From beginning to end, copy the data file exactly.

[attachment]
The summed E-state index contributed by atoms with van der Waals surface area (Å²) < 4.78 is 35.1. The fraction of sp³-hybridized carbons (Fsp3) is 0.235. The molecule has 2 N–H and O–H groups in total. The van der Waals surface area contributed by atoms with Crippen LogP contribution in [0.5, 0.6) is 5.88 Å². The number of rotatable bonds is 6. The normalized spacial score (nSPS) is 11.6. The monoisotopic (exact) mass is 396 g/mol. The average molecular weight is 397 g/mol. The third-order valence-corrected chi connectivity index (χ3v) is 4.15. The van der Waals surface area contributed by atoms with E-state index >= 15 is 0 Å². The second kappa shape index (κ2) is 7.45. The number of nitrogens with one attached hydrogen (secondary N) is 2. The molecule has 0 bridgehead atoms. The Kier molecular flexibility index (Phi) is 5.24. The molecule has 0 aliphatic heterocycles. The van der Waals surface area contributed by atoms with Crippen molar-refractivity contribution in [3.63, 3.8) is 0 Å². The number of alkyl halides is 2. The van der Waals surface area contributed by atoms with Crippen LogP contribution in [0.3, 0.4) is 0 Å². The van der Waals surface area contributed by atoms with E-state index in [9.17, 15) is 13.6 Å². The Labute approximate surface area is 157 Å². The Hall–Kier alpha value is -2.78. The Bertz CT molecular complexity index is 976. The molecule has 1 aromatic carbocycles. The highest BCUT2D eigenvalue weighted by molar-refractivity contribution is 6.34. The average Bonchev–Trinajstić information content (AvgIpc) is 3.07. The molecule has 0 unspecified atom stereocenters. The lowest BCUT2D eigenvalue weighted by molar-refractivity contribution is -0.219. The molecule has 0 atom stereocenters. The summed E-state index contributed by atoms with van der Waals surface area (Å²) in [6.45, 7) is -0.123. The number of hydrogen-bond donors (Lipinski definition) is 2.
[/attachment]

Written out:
The summed E-state index contributed by atoms with van der Waals surface area (Å²) < 4.78 is 35.1. The fraction of sp³-hybridized carbons (Fsp3) is 0.235. The molecule has 2 N–H and O–H groups in total. The van der Waals surface area contributed by atoms with Crippen LogP contribution in [0.5, 0.6) is 5.88 Å². The number of rotatable bonds is 6. The normalized spacial score (nSPS) is 11.6. The monoisotopic (exact) mass is 396 g/mol. The average molecular weight is 397 g/mol. The third-order valence-corrected chi connectivity index (χ3v) is 4.15. The van der Waals surface area contributed by atoms with E-state index >= 15 is 0 Å². The second kappa shape index (κ2) is 7.45. The number of nitrogens with one attached hydrogen (secondary N) is 2. The molecule has 0 bridgehead atoms. The Kier molecular flexibility index (Phi) is 5.24. The molecule has 0 aliphatic heterocycles. The van der Waals surface area contributed by atoms with Crippen molar-refractivity contribution in [3.63, 3.8) is 0 Å². The number of alkyl halides is 2. The van der Waals surface area contributed by atoms with Crippen LogP contribution in [0.3, 0.4) is 0 Å². The van der Waals surface area contributed by atoms with E-state index in [9.17, 15) is 13.6 Å². The Labute approximate surface area is 157 Å². The Hall–Kier alpha value is -2.78. The Bertz CT molecular complexity index is 976. The molecule has 1 aromatic carbocycles. The highest BCUT2D eigenvalue weighted by molar-refractivity contribution is 6.34. The average Bonchev–Trinajstić information content (AvgIpc) is 3.07. The molecule has 0 unspecified atom stereocenters. The lowest BCUT2D eigenvalue weighted by molar-refractivity contribution is -0.219. The molecule has 0 atom stereocenters. The summed E-state index contributed by atoms with van der Waals surface area (Å²) in [6.45, 7) is -0.123. The number of hydrogen-bond donors (Lipinski definition) is 2.